Everyone would agree that the financial crisis started once the banking sector got into troubles. The banking sector for its part, finds the causes of its difficulties in the subprime crisis. To go back further in the events timeline, we acknowledge that the subprime crisis happened once borrowers became unable to pay back their mortgages.
So yes, it was a serious mistake to lend money to people who could not afford it, but why did these people abruptly become unable to pay? The reason is most important and commentators of the crisis systematically fail to discuss and analyze it. In 2006, interest rates were raised in the USA, so the monthly bill, usually poor borrowers of subprime mortgages had to pay, rose dramatically, until they could no longer pay it and saw their houses confiscated; thus contributing to the housing market plunge.
Finally, interest rates were increased in order to fight rising inflation, which started with the dramatic surge in oil prices the world faced over the past few years. So yes, the financial crisis finds its roots in the oil crisis and nobody seems to care about it.
The current events that nobody saw coming, were already announced in as early as 2006 by Dr. Colin Campbell, a geologist, former Vice-President of Fina Oil Company and founder of the nowadays respected ASPO (Association for the Study of Peak Oil). On a video interview available on YouTube, he declared:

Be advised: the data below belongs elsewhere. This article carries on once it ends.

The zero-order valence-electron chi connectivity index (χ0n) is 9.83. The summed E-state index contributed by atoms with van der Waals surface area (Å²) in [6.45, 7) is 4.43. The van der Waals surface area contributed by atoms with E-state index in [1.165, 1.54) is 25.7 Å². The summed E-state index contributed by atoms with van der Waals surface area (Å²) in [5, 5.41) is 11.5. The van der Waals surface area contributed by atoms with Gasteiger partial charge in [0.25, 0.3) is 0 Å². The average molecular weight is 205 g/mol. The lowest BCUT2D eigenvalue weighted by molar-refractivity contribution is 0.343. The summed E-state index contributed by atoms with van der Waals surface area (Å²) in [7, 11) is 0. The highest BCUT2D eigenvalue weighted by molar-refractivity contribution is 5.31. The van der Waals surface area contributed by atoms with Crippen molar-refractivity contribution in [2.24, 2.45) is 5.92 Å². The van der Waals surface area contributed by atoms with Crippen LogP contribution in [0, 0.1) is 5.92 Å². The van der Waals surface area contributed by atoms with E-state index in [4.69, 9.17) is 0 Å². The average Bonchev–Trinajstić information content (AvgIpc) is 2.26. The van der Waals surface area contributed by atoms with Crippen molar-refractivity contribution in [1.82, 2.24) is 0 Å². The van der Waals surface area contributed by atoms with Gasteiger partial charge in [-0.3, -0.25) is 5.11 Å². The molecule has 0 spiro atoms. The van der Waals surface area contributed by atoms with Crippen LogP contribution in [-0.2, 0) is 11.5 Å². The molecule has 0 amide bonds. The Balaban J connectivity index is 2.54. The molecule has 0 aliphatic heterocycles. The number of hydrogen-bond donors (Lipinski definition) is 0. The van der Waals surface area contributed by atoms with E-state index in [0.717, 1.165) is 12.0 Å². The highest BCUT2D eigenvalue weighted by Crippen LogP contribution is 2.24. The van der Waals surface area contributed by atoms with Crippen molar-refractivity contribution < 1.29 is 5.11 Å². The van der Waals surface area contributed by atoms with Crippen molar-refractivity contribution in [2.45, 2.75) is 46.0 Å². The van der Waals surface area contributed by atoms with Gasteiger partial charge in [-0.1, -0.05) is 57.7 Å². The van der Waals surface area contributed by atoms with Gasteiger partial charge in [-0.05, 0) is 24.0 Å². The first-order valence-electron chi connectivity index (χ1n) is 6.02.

“Expansion becomes impossible without abundant cheap energy. So I think that the debt of the world is going bad. That speaks of a financial crisis, unseen, probably equalling the Great Depression of 1930; it’s probable we face the Second Great Depression. It would be a chain reaction, one bank would fail, and another one would fail, industries will close…”
For people who are not aware of the Peak Oil theory, and sadly they are still the vast majority today, this theory advanced by a wide range of energy experts argues the world is going to face, in the near future, a permanent and irreversible decline in global oil production.
(12 October 2008)
The CNN I-report, in which this article appears, is a user-generated site.
My April 2007 Forecast Regarding The Connection Between Peak Oil and the Collapse of the Monetary System
Gail the Actuary, The Oil Drum